In other words, if the apportionment is paid 70%, then the pastor can only receive 70% of his or her salary/support. If the apportionment is withheld completely, then pastors are going to work for free. This is a penalty of sorts imposed by the Book of Discipline. This should not even need a trial.
For examples of those withholding, or threatening to withhold apportionments, see here, here, here,here, and here. Others have graciously addressed the folly of such a move. Some don’t quite get who should pay, but they don’t get a lot as it were. Others, who I refuse to link to because of their habit of misappropriating narratives and abusing others, criticize the move, but fail to note the penalty. I don’t find this particularly ironic given their sense of justice is usually some form of white savior universalism.
Granted, others may have noted it – and I may have missed it. If I have, then I guess we’ll just restart the conversation.
But, I want to call attention to the penalty of withholding the apportionment, especially as we move into 2016. Pastors who withhold apportionments should have, if they are serious about following the Book of Discipline — and likewise, if we are intent on enforcing it — have their salaries likewise withheld.1 I propose that we begin to enforce this part of the Book of Discipline now. .
Perhaps, we can look at those who repeatedly miss these covenantal responsibilities, examine their expenditures and consider how seriously we want to enforce the Book of Discipline.
What sayeth ye? Do we enforce the Book of Discipline or not?
I define “withhold” as purposely not paying apportionment as a sign of protest, not because you failed to meet it due to budgetary issues. ↩
“…transgenderism is a “mental disorder” that merits treatment, that sex change is “biologically impossible,” and that people who promote sexual reassignment surgery are collaborating with and promoting a mental disorder.”
(Former psychiatrist-in-chief for Johns Hopkins Hospital and its current Distinguished Service Professor of Psychiatry)
Well, this guy is a doctor on the subject… So, don’t kill the messenger!
I told them I would remain with them as long as they remained with the Church of England but should they ever turn their back on the Church they turn their back on me.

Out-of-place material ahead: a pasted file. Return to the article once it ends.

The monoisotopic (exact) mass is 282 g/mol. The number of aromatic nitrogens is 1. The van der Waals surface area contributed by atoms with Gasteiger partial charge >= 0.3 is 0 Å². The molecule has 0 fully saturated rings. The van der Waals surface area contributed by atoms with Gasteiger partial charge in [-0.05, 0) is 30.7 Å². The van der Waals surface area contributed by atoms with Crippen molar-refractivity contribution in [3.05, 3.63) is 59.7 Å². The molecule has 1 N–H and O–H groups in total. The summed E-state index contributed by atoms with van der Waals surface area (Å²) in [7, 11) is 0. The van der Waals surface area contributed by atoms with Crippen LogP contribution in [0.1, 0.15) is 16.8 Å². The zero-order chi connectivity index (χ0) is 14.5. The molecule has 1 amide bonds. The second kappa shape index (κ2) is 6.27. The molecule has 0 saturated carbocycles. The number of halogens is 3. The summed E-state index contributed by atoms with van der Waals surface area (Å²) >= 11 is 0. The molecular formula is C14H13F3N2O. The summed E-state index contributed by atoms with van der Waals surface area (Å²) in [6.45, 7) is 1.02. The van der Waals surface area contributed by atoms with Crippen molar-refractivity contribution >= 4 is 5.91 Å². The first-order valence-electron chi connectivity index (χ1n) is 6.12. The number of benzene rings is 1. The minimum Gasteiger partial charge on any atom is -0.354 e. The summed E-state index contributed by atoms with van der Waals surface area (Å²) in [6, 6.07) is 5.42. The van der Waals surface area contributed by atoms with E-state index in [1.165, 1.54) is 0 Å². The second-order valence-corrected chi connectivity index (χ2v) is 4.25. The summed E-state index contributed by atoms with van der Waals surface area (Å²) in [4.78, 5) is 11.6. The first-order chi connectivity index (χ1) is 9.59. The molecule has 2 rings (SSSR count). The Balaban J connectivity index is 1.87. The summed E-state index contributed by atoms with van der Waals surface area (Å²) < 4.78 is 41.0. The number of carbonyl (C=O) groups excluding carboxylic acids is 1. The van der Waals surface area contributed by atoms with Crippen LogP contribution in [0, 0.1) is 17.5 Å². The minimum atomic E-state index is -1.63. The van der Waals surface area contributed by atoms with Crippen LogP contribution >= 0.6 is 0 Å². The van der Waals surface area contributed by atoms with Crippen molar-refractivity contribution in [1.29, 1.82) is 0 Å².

In many places, C. Wesley sought to defend the Methodist societies not as an order distinct from the Church of England, but as an order of worshippers within the Church of England, complete with the loyalties therewith.
I rode to Wakefield, and at eleven waited upon Justice Burton at his inn, with two other Justices, Sir Rowland Wynn, and the Rev. Mr. Zouch. I told him, I had seen a warrant of his, to summon witnesses to some treasonable words, “said to be spoken by one Westley;” that I had put off my journey to London to wait upon him, and answer whatever should be laid to my charge.
He answered, he had nothing to say against me, and I might depart. I replied, that was not sufficient, without clearing my character, and that of many innocent people, whom their enemies were pleased to call Methodists. “Vindicate them!” said my brother Clergyman: “that you will find a very hard task.” I answered, “As hard as you may think it, I will engage to prove that they all, to a man, are true members of the Church of England, and loyal subjects of His Majesty King George.” I then desired they would administer to me the oaths, and added, “If it was not too much trouble, I could wish, gentlemen, you would send for every Methodist in England, and give them the same opportunity you do me, of declaring their loyalty upon oath.”
Justice Burton said, he was informed that we constantly prayed for the Pretender in all our Societies, or nocturnal meetings, as Mr. Zouch called them. I answered, “The very reverse is true. We constantly pray for His Majesty King George by name. These are such hymns as we sing in our Societies, a sermon I preached before the University, another my brother preached there, his Appeals, and a few more treatises, containing our principles and practice.” Here I gave them our books, and was bold to say, “I am as true a Church-of-England man, and as loyal a subject, as any man in the kingdom.” “That is impossible,” they cried all; but as it was not my business to dispute, and as I could not answer till the witnesses appeared, I withdrew without farther reply…[.1 Charles Wesley, The Journal of the Rev. Charles Wesley (ed. Thomas Jackson; vol. 1; London: John Mason, 1849), 358. Every quote herein pertaineth to this series.]
On 23 June 1746, C. Wesley preached on Jeremiah 31, noting the desolute-ness of the Church of England. Here, he used the Methodist focus on prayer (“the Spirit…came down”) to pray that all who had left the Church of England return.
Still yet on 17 September 1756 he writes,